A life that feels like suffering isn't a good life, and who wants to prolong that? A life that feels like deprivation and isolation isn't a good life, and who wants to prolong that, either?

    So in essence, what I'm saying is that I hope to balance "yes, you can have A LITTLE now and again" so that I don't extend an intolerable life by a few days, even a few years... and all for what? The want of a bit of sweets.

    I don't know, I'm probably not saying this well. Perhaps having a bit of sweets will make it a tiny bit shorter of a lifetime. But it'll be a happier lifetime, one worth living. Where depriving may leave my daughter feeling like life just isn't worth it and it's an unhappy world filled with suffering and bitterness.

    Besides, the lower stress levels are good for your health, right? :cool:



    EDIT: And you can't really control what they're offering, so you need to make this decision for the emotional and physical health of your child. Kira also is extremely sensitive to this issue, and when your child says something like, "I would rather be dead than have diabetes" because she's THAT miserable over being "different", it makes possibly (because we just don't know--life's unpredictable) a few more hours at the end seem less important. What if she never gets to the end because she feels so miserably different and alone?

    Let him have some of each, but point out that you're limiting it because sugar's bad for EVERYBODY. I'd even tell Kira sometimes, "I'm not diabetic, and I won't eat that! That's a terribly unhealthy choice! You can have 1/2 a cup of that, and 1/2 a cup of that, just like I would have if I decided I wanted some. That's enough for anybody."

    When she points to someone else and says, "he's eating the whole thing," I say, "well, I'm not his parent. If I was his parent, he wouldn't be, but that's not MY choice since I'm not HIS mommy."
     
    Last edited: Jun 3, 2013
  9. hawkeyegirl

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    Yep. I'd dose for it and move on. It's one day in their lives, and personally, I think it's more important that they not stand out from their friends than it is to have great BG control that day. Around here, at least, no parent of a non-D kid would be there to limit what they ate for general health reasons, so even my 9 year old would know it was BS if I tried to tell him that I was limiting him because "that much sugar isn't good for anyone." ;) I mean really, if you didn't do that sort of thing pre-diagnosis and you don't do that sort of limiting with your non-D kids, I wouldn't do it now.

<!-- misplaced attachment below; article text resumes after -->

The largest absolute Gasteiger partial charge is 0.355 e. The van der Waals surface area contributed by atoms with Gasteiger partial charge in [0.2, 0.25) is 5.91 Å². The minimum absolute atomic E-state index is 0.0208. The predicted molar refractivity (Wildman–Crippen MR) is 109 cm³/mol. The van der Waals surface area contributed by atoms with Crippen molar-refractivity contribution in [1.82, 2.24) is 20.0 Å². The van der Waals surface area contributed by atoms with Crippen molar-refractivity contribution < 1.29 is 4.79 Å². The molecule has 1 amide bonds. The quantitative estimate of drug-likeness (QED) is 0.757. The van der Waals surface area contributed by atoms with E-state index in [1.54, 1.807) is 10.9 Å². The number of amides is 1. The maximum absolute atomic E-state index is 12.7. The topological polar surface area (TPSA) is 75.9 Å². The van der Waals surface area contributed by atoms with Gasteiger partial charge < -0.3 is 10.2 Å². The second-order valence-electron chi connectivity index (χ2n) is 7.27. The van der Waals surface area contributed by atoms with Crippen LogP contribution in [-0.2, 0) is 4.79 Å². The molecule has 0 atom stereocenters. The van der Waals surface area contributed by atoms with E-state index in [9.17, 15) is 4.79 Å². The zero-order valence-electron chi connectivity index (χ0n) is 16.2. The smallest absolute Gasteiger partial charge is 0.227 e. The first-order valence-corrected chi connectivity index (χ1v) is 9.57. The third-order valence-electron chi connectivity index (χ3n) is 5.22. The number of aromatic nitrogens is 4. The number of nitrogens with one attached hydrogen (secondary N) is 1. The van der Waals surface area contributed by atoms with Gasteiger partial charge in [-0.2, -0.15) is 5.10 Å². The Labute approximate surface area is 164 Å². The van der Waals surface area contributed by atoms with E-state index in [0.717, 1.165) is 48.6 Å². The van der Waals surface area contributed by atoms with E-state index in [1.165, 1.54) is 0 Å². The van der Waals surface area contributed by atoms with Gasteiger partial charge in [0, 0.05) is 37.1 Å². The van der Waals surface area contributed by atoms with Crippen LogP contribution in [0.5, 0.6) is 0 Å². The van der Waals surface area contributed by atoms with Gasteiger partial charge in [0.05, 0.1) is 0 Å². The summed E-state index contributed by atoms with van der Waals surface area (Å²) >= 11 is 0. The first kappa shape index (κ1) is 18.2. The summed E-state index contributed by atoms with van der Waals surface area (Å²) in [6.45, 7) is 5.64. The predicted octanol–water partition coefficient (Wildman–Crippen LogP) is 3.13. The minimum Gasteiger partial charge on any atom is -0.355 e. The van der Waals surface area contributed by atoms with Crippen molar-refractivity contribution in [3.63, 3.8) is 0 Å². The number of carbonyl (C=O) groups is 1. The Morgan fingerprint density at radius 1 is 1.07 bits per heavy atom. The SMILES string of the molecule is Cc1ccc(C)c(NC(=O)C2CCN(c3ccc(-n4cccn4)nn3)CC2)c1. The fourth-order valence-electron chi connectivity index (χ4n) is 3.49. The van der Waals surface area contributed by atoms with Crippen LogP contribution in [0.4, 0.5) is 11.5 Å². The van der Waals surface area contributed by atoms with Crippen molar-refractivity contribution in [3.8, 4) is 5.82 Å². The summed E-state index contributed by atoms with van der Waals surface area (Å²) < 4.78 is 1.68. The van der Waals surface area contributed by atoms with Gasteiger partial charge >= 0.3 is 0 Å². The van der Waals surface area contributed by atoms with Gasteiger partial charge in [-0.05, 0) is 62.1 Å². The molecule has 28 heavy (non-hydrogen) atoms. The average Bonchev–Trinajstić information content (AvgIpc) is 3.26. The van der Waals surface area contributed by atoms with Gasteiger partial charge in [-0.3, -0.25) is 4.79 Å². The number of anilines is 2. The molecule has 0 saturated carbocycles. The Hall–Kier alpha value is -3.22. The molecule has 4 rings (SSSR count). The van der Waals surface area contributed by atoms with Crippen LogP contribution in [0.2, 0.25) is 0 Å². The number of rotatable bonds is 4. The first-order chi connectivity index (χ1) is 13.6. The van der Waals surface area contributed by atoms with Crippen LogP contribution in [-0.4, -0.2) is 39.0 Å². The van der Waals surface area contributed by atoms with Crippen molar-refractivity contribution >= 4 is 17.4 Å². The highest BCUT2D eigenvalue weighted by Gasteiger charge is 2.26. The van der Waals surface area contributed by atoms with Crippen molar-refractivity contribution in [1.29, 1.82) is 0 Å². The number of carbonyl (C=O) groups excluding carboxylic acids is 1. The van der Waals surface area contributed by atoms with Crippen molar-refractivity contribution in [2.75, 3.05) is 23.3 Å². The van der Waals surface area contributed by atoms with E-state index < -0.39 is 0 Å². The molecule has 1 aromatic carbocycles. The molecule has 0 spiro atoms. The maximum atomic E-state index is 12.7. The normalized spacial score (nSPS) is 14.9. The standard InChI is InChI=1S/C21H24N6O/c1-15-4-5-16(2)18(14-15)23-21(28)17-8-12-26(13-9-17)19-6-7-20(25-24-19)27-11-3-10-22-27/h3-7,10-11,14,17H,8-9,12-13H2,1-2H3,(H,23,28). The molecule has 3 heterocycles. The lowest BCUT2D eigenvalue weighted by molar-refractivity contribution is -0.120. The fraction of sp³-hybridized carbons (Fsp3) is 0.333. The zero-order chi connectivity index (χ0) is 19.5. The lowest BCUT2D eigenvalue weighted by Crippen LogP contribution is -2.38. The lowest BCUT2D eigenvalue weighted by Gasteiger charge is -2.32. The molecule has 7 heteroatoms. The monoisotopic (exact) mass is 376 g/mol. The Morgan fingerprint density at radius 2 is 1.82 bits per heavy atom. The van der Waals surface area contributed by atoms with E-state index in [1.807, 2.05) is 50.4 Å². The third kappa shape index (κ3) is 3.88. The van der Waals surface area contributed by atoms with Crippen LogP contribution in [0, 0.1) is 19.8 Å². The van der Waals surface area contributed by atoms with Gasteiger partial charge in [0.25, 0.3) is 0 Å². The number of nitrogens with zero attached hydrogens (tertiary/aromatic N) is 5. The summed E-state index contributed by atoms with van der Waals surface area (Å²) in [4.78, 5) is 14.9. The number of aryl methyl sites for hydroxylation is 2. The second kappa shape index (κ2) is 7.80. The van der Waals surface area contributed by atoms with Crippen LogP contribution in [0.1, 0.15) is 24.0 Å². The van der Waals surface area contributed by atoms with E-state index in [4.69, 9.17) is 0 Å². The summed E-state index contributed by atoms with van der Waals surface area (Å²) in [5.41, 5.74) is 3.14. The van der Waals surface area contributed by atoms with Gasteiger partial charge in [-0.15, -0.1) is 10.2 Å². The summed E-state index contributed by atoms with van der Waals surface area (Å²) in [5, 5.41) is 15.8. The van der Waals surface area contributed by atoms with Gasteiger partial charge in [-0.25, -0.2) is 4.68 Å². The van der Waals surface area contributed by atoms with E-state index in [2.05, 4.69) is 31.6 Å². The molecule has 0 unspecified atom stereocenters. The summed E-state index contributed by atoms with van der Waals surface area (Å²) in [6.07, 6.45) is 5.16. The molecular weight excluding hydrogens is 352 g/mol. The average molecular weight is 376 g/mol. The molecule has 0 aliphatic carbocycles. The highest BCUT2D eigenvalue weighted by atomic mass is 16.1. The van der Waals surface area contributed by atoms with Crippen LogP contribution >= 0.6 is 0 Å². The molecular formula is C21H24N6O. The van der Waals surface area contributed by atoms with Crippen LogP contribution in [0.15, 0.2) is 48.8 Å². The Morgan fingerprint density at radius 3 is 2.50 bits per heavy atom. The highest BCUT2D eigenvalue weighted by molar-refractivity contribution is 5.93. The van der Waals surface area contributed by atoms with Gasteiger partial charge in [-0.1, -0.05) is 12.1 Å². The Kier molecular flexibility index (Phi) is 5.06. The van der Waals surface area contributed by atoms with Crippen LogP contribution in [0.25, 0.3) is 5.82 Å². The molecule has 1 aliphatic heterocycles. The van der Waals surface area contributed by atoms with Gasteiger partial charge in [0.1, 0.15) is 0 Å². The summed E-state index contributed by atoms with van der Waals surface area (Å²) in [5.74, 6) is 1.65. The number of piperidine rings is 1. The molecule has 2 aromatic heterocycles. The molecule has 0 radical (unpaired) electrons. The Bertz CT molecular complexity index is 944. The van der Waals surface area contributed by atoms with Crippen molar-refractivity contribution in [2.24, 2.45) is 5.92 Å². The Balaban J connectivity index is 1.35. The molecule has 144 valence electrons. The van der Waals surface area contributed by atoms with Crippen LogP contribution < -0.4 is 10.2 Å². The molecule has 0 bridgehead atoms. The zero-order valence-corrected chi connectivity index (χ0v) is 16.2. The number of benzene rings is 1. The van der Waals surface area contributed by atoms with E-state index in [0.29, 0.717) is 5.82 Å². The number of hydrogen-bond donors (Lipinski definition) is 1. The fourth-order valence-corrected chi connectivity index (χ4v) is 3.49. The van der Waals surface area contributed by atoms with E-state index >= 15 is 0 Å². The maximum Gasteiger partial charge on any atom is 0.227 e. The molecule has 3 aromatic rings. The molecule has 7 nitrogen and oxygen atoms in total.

10. SandiT

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    That's true.

    I did it pre-diagnosis and have no other kids, so I guess I just didn't think anyone would be doing it differently for siblings or before diagnosis. Glad someone pointed it out cause I didn't think of it at all!
     
  11. tammy82

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    I usually just let my daughter have what she wants and bolus for it. Afterwards just keep a close eye and check often. I dont want my daughter to feel different from the other kids and want her to be a normal girl. One day is not going to change anything. Just look up the carbs beforehand with the Calorie King so you have an idea.
     
  12. Debdebdebby13

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    I just let her eat what she will eat and follow her giving insulin as needed. Then of course we manage the highs/lows that follow at home. It's more important to me for her to fully participate and feel like everyone else than to worry what an afternoon of straight sugar is going to do to her.

    I'm guessing as she gets older and realizes that some things she eats make her feel bad afterwards she will start policing herself, but as of now she never says she doesn't feel good after eating so in those situations I just let it go.

    Also, I try to follow a sugar/carb filled fun day at school with a very healthy, possibly low-ish carb meal at home, just to try to even things out.
     
  13. Sarah Maddie's Mom

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    The pretzel is the big pita on that list, imho. Those things can be huge and might as well be bagels in terms of their bg raising power. Cotton candy has far fewer carbs than you would think - I wouldn't even cover it if there's to be games or any running around.
     
  14. dshull

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    Thanks so much for all of your replies! I at first was leaning toward telling my son to pick one treat at the party, which is guaranteed to get a less than enthusiastic response from him. I began to rethink that after reading your encouragement.

    Yesterday we had our quarterly endo visit. I brought up the party, and the universal advice was let him enjoy the party, eat the food, dose and move on. Our discharge papers even had written on them "Enjoy class party treats this week!" The NP felt that the most important thing was to feel like a normal kid and to enjoy the end of the school year.

    So I feel so much better and am really looking forward to the party. Thanks again!
     
  15. caspi

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    Love this! :)
     
  16. 3kidlets

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    I would just let Hana have whatever was being served. Actually, I've found that foods like cotton candy and soda require less insulin than what I would anticipate.